How communication increases interpersonal cooperation in mixed-motive situations
Cohen, Taya R., Wildschut, Tim and Insko, Chester A. (2010) How communication increases interpersonal cooperation in mixed-motive situations. Journal of Experimental Social Psychology, 46, (1), 39-50. (doi:10.1016/j.jesp.2009.09.009).
Full text not available from this repository.
Evidence from two experiments indicates that task-related communication promotes cooperation in mixed-motive situations by activating interpersonal norms related to fairness and trust. In Experiment 1, task-related communication increased cooperation between individuals in a three-choice prisoner’s dilemma game (PDG-Alt) but task-unrelated communication did not. In Experiment 2, cooperation was increased both by sending a task-related message to one’s counterpart and receiving a cooperative task-related message from one’s counterpart. Mediation analyses revealed that task-related communication increased cooperation by activating fairness and trust norms (Experiments 1 and 2). Specifically, whereas sending (relative to receiving) a task-related message increased cooperation by activating fairness norms, receiving (relative to sending) a task-related message increased cooperation by activating trust norms (Experiment 2).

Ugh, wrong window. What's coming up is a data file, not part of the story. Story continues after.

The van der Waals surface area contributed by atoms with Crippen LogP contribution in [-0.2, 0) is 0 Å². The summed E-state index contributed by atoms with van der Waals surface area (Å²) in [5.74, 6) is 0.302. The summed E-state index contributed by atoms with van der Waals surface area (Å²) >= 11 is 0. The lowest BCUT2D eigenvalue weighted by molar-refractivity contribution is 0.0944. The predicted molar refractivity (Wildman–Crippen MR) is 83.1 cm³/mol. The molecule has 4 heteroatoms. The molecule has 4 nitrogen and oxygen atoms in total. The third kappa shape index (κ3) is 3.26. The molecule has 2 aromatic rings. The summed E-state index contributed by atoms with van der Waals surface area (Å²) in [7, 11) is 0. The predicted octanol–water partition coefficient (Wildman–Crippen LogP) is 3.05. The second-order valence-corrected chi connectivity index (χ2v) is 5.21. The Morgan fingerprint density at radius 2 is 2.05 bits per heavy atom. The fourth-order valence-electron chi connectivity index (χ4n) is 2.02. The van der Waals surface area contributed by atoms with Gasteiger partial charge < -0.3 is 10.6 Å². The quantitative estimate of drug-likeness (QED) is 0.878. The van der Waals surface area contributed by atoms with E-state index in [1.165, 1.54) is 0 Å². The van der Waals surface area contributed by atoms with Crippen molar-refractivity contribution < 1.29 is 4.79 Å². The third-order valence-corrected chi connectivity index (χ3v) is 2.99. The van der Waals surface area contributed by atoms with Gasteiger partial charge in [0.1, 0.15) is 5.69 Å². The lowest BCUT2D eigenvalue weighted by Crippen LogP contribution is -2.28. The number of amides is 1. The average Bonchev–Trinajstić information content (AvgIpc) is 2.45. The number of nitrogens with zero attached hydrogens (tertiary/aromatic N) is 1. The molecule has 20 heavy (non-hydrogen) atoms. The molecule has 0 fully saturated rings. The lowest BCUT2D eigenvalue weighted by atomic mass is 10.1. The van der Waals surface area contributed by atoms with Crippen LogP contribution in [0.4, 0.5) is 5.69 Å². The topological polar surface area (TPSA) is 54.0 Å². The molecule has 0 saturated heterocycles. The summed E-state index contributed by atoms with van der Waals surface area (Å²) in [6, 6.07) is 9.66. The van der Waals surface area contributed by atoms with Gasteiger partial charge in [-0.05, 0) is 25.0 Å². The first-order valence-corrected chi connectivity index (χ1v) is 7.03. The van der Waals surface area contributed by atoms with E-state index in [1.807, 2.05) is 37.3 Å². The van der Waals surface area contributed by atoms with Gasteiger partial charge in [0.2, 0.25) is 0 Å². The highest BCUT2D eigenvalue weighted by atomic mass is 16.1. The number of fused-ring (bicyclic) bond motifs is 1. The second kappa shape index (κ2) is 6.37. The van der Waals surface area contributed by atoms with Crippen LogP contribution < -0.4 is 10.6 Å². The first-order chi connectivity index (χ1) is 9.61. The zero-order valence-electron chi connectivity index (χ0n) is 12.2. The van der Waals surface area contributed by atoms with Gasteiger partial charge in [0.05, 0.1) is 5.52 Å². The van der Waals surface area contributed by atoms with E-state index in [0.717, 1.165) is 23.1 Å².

|Keywords:||communication, cooperation, competition, pdg-alt, interpersonal norms, trust, fairness|
|Subjects:||B Philosophy. Psychology. Religion > BF Psychology|
|Divisions:||University Structure - Pre August 2011 > School of Psychology > Division of Human Wellbeing
|Date Deposited:||22 Mar 2010|
|Last Modified:||27 Mar 2014 19:02|
|RDF:||RDF+N-Triples, RDF+N3, RDF+XML, Browse.|
Actions (login required)